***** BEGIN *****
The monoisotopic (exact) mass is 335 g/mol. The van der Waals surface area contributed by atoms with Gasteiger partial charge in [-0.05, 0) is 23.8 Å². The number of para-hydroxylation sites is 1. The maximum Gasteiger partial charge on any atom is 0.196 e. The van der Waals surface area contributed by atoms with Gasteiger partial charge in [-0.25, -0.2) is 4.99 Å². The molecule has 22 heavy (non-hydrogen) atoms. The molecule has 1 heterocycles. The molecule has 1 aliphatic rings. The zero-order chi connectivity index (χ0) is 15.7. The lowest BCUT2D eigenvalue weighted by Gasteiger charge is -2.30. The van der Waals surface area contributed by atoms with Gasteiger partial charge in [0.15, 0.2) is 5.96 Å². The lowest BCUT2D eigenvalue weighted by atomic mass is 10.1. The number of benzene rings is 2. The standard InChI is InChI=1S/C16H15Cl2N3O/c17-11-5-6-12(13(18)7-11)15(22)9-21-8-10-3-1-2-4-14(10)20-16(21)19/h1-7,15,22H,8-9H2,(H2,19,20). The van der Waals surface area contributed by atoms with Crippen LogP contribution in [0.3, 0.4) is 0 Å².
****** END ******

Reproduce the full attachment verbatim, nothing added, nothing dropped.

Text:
The monoisotopic (exact) mass is 335 g/mol. The van der Waals surface area contributed by atoms with Gasteiger partial charge in [-0.05, 0) is 23.8 Å². The number of para-hydroxylation sites is 1. The maximum Gasteiger partial charge on any atom is 0.196 e. The van der Waals surface area contributed by atoms with Gasteiger partial charge in [-0.25, -0.2) is 4.99 Å². The molecule has 22 heavy (non-hydrogen) atoms. The molecule has 1 heterocycles. The molecule has 1 aliphatic rings. The zero-order chi connectivity index (χ0) is 15.7. The lowest BCUT2D eigenvalue weighted by Gasteiger charge is -2.30. The van der Waals surface area contributed by atoms with Gasteiger partial charge in [0.15, 0.2) is 5.96 Å². The lowest BCUT2D eigenvalue weighted by atomic mass is 10.1. The number of benzene rings is 2. The standard InChI is InChI=1S/C16H15Cl2N3O/c17-11-5-6-12(13(18)7-11)15(22)9-21-8-10-3-1-2-4-14(10)20-16(21)19/h1-7,15,22H,8-9H2,(H2,19,20). The van der Waals surface area contributed by atoms with Crippen LogP contribution in [0.3, 0.4) is 0 Å².